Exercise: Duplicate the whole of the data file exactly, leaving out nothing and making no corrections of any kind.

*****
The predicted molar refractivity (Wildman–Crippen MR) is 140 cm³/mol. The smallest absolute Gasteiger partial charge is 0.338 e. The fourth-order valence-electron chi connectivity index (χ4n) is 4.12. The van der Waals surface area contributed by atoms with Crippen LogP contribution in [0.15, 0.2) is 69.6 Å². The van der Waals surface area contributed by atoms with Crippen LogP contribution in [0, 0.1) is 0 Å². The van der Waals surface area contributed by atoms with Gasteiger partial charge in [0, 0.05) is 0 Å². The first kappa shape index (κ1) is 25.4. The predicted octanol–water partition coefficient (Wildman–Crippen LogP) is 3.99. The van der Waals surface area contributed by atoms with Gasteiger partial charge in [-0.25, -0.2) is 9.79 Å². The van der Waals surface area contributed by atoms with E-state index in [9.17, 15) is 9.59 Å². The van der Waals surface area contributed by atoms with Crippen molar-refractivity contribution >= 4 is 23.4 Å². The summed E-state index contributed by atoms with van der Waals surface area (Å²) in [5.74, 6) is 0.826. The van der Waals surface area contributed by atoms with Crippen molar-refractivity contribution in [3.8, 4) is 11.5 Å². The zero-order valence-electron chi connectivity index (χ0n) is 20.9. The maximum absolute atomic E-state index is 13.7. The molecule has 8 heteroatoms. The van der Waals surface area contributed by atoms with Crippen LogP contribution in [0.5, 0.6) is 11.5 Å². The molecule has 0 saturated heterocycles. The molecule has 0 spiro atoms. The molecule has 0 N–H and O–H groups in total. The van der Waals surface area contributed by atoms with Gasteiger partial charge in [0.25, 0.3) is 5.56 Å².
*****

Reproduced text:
The predicted molar refractivity (Wildman–Crippen MR) is 140 cm³/mol. The smallest absolute Gasteiger partial charge is 0.338 e. The fourth-order valence-electron chi connectivity index (χ4n) is 4.12. The van der Waals surface area contributed by atoms with Crippen LogP contribution in [0.15, 0.2) is 69.6 Å². The van der Waals surface area contributed by atoms with Crippen LogP contribution in [0, 0.1) is 0 Å². The van der Waals surface area contributed by atoms with Gasteiger partial charge in [0, 0.05) is 0 Å². The first kappa shape index (κ1) is 25.4. The predicted octanol–water partition coefficient (Wildman–Crippen LogP) is 3.99. The van der Waals surface area contributed by atoms with Gasteiger partial charge in [-0.25, -0.2) is 9.79 Å². The van der Waals surface area contributed by atoms with E-state index in [9.17, 15) is 9.59 Å². The van der Waals surface area contributed by atoms with Crippen molar-refractivity contribution >= 4 is 23.4 Å². The summed E-state index contributed by atoms with van der Waals surface area (Å²) in [5.74, 6) is 0.826. The van der Waals surface area contributed by atoms with Crippen molar-refractivity contribution in [3.8, 4) is 11.5 Å². The zero-order valence-electron chi connectivity index (χ0n) is 20.9. The maximum absolute atomic E-state index is 13.7. The molecule has 8 heteroatoms. The van der Waals surface area contributed by atoms with Crippen LogP contribution in [0.5, 0.6) is 11.5 Å². The molecule has 0 saturated heterocycles. The molecule has 0 spiro atoms. The molecule has 0 N–H and O–H groups in total. The van der Waals surface area contributed by atoms with Gasteiger partial charge in [0.25, 0.3) is 5.56 Å².